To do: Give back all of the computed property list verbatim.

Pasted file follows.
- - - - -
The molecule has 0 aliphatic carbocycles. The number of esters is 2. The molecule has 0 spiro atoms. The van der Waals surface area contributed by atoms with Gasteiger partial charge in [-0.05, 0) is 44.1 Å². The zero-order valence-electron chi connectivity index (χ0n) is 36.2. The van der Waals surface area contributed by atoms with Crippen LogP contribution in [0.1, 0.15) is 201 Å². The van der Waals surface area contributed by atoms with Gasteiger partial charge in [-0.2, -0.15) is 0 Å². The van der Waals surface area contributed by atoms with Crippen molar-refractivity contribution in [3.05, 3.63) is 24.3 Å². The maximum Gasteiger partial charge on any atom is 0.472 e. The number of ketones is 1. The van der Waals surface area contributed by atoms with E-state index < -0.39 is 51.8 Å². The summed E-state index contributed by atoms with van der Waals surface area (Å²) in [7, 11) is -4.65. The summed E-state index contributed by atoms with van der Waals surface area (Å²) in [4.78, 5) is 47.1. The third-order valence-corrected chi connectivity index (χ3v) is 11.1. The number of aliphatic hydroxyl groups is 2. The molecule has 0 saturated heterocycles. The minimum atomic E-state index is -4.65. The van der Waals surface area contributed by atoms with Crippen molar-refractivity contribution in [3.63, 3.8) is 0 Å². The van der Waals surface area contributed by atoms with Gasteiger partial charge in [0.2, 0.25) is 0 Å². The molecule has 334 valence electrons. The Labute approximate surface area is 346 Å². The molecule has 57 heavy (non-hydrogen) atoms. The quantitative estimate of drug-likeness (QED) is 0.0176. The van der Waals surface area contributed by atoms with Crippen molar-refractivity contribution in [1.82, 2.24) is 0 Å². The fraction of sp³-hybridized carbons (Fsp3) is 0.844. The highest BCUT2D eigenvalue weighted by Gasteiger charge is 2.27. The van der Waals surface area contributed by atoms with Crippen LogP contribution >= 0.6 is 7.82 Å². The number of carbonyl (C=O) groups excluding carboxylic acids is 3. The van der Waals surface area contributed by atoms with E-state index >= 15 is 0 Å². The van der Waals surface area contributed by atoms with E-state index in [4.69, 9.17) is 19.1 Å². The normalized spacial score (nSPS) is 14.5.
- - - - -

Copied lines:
The molecule has 0 aliphatic carbocycles. The number of esters is 2. The molecule has 0 spiro atoms. The van der Waals surface area contributed by atoms with Gasteiger partial charge in [-0.05, 0) is 44.1 Å². The zero-order valence-electron chi connectivity index (χ0n) is 36.2. The van der Waals surface area contributed by atoms with Crippen LogP contribution in [0.1, 0.15) is 201 Å². The van der Waals surface area contributed by atoms with Gasteiger partial charge in [-0.2, -0.15) is 0 Å². The van der Waals surface area contributed by atoms with Crippen molar-refractivity contribution in [3.05, 3.63) is 24.3 Å². The maximum Gasteiger partial charge on any atom is 0.472 e. The number of ketones is 1. The van der Waals surface area contributed by atoms with E-state index < -0.39 is 51.8 Å². The summed E-state index contributed by atoms with van der Waals surface area (Å²) in [7, 11) is -4.65. The summed E-state index contributed by atoms with van der Waals surface area (Å²) in [4.78, 5) is 47.1. The third-order valence-corrected chi connectivity index (χ3v) is 11.1. The number of aliphatic hydroxyl groups is 2. The molecule has 0 saturated heterocycles. The minimum atomic E-state index is -4.65. The van der Waals surface area contributed by atoms with Crippen molar-refractivity contribution in [3.63, 3.8) is 0 Å². The van der Waals surface area contributed by atoms with Gasteiger partial charge in [0.2, 0.25) is 0 Å². The molecule has 334 valence electrons. The Labute approximate surface area is 346 Å². The molecule has 57 heavy (non-hydrogen) atoms. The quantitative estimate of drug-likeness (QED) is 0.0176. The van der Waals surface area contributed by atoms with Crippen molar-refractivity contribution in [1.82, 2.24) is 0 Å². The fraction of sp³-hybridized carbons (Fsp3) is 0.844. The highest BCUT2D eigenvalue weighted by Gasteiger charge is 2.27. The van der Waals surface area contributed by atoms with Crippen LogP contribution >= 0.6 is 7.82 Å². The number of carbonyl (C=O) groups excluding carboxylic acids is 3. The van der Waals surface area contributed by atoms with E-state index >= 15 is 0 Å². The van der Waals surface area contributed by atoms with E-state index in [4.69, 9.17) is 19.1 Å². The normalized spacial score (nSPS) is 14.5.